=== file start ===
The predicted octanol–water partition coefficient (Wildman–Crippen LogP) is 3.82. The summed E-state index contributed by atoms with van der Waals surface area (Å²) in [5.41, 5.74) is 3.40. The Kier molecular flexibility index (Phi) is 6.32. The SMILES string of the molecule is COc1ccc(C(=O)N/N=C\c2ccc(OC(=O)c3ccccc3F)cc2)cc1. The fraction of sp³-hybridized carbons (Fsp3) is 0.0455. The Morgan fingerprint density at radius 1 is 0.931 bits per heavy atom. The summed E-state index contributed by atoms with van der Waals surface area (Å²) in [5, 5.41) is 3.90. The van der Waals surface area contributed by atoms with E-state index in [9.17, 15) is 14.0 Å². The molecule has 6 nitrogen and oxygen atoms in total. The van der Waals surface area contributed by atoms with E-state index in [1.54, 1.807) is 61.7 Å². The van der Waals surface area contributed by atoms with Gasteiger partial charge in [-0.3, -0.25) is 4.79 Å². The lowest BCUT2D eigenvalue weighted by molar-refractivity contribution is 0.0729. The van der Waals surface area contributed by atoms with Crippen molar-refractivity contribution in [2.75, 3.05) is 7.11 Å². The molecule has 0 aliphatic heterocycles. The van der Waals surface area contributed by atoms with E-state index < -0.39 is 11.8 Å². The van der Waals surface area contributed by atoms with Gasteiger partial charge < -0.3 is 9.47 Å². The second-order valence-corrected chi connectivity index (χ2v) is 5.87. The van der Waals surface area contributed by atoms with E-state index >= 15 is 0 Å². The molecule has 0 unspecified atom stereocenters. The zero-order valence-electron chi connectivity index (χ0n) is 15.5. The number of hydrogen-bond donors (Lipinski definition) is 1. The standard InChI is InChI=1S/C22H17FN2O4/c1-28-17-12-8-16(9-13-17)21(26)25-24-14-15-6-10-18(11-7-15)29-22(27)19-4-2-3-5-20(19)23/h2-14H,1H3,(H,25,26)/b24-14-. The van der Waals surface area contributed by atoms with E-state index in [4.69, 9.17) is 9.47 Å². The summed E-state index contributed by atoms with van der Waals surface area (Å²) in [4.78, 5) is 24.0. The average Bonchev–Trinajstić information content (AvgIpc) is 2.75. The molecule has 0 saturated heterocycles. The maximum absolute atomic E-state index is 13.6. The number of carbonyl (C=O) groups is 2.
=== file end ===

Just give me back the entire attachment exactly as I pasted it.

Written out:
The predicted octanol–water partition coefficient (Wildman–Crippen LogP) is 3.82. The summed E-state index contributed by atoms with van der Waals surface area (Å²) in [5.41, 5.74) is 3.40. The Kier molecular flexibility index (Phi) is 6.32. The SMILES string of the molecule is COc1ccc(C(=O)N/N=C\c2ccc(OC(=O)c3ccccc3F)cc2)cc1. The fraction of sp³-hybridized carbons (Fsp3) is 0.0455. The Morgan fingerprint density at radius 1 is 0.931 bits per heavy atom. The summed E-state index contributed by atoms with van der Waals surface area (Å²) in [5, 5.41) is 3.90. The van der Waals surface area contributed by atoms with E-state index in [9.17, 15) is 14.0 Å². The molecule has 6 nitrogen and oxygen atoms in total. The van der Waals surface area contributed by atoms with E-state index in [1.54, 1.807) is 61.7 Å². The van der Waals surface area contributed by atoms with Gasteiger partial charge in [-0.3, -0.25) is 4.79 Å². The lowest BCUT2D eigenvalue weighted by molar-refractivity contribution is 0.0729. The van der Waals surface area contributed by atoms with Crippen molar-refractivity contribution in [2.75, 3.05) is 7.11 Å². The molecule has 0 aliphatic heterocycles. The van der Waals surface area contributed by atoms with E-state index < -0.39 is 11.8 Å². The van der Waals surface area contributed by atoms with Gasteiger partial charge < -0.3 is 9.47 Å². The second-order valence-corrected chi connectivity index (χ2v) is 5.87. The van der Waals surface area contributed by atoms with E-state index >= 15 is 0 Å². The molecule has 0 unspecified atom stereocenters. The zero-order valence-electron chi connectivity index (χ0n) is 15.5. The number of hydrogen-bond donors (Lipinski definition) is 1. The standard InChI is InChI=1S/C22H17FN2O4/c1-28-17-12-8-16(9-13-17)21(26)25-24-14-15-6-10-18(11-7-15)29-22(27)19-4-2-3-5-20(19)23/h2-14H,1H3,(H,25,26)/b24-14-. The van der Waals surface area contributed by atoms with E-state index in [4.69, 9.17) is 9.47 Å². The summed E-state index contributed by atoms with van der Waals surface area (Å²) in [4.78, 5) is 24.0. The average Bonchev–Trinajstić information content (AvgIpc) is 2.75. The molecule has 0 saturated heterocycles. The maximum absolute atomic E-state index is 13.6. The number of carbonyl (C=O) groups is 2.